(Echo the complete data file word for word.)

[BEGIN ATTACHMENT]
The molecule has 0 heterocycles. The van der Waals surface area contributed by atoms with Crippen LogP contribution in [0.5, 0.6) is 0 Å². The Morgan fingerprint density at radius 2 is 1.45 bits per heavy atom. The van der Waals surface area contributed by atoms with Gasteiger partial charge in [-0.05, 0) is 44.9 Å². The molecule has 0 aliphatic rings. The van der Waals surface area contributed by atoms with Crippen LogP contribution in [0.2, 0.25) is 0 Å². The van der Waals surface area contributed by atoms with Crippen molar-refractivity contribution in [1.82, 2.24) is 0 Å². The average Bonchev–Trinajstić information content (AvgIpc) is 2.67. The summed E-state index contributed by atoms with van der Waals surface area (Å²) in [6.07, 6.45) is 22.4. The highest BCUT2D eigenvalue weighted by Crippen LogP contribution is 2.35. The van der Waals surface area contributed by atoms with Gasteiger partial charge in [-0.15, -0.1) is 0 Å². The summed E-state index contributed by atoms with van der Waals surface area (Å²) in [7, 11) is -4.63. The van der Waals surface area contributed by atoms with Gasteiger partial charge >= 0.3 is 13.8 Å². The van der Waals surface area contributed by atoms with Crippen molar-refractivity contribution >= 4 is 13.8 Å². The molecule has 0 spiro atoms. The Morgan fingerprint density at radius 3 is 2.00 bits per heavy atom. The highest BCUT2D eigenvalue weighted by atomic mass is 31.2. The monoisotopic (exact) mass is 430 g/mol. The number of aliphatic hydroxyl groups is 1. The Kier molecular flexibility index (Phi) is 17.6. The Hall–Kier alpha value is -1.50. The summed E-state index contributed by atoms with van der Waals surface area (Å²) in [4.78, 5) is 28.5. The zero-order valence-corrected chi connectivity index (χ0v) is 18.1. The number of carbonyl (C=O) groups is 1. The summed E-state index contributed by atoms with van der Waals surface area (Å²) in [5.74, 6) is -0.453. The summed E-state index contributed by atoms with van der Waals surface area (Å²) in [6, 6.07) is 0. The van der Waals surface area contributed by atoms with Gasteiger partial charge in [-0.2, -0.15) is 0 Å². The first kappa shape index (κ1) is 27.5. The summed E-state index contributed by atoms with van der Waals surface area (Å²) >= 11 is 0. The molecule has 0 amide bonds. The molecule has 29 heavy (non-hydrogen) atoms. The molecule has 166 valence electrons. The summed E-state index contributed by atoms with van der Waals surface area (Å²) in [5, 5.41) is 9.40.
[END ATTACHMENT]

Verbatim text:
The molecule has 0 heterocycles. The van der Waals surface area contributed by atoms with Crippen LogP contribution in [0.5, 0.6) is 0 Å². The Morgan fingerprint density at radius 2 is 1.45 bits per heavy atom. The van der Waals surface area contributed by atoms with Gasteiger partial charge in [-0.05, 0) is 44.9 Å². The molecule has 0 aliphatic rings. The van der Waals surface area contributed by atoms with Crippen LogP contribution in [0.2, 0.25) is 0 Å². The van der Waals surface area contributed by atoms with Crippen molar-refractivity contribution in [1.82, 2.24) is 0 Å². The average Bonchev–Trinajstić information content (AvgIpc) is 2.67. The summed E-state index contributed by atoms with van der Waals surface area (Å²) in [6.07, 6.45) is 22.4. The highest BCUT2D eigenvalue weighted by Crippen LogP contribution is 2.35. The van der Waals surface area contributed by atoms with Gasteiger partial charge in [-0.15, -0.1) is 0 Å². The summed E-state index contributed by atoms with van der Waals surface area (Å²) in [7, 11) is -4.63. The van der Waals surface area contributed by atoms with Gasteiger partial charge >= 0.3 is 13.8 Å². The van der Waals surface area contributed by atoms with Crippen molar-refractivity contribution >= 4 is 13.8 Å². The molecule has 0 spiro atoms. The Morgan fingerprint density at radius 3 is 2.00 bits per heavy atom. The highest BCUT2D eigenvalue weighted by atomic mass is 31.2. The monoisotopic (exact) mass is 430 g/mol. The number of aliphatic hydroxyl groups is 1. The Kier molecular flexibility index (Phi) is 17.6. The Hall–Kier alpha value is -1.50. The summed E-state index contributed by atoms with van der Waals surface area (Å²) in [4.78, 5) is 28.5. The zero-order valence-corrected chi connectivity index (χ0v) is 18.1. The number of carbonyl (C=O) groups is 1. The summed E-state index contributed by atoms with van der Waals surface area (Å²) in [5.74, 6) is -0.453. The summed E-state index contributed by atoms with van der Waals surface area (Å²) in [6, 6.07) is 0. The van der Waals surface area contributed by atoms with Gasteiger partial charge in [-0.2, -0.15) is 0 Å². The first kappa shape index (κ1) is 27.5. The summed E-state index contributed by atoms with van der Waals surface area (Å²) >= 11 is 0. The molecule has 0 amide bonds. The molecule has 29 heavy (non-hydrogen) atoms. The molecule has 166 valence electrons. The summed E-state index contributed by atoms with van der Waals surface area (Å²) in [5, 5.41) is 9.40.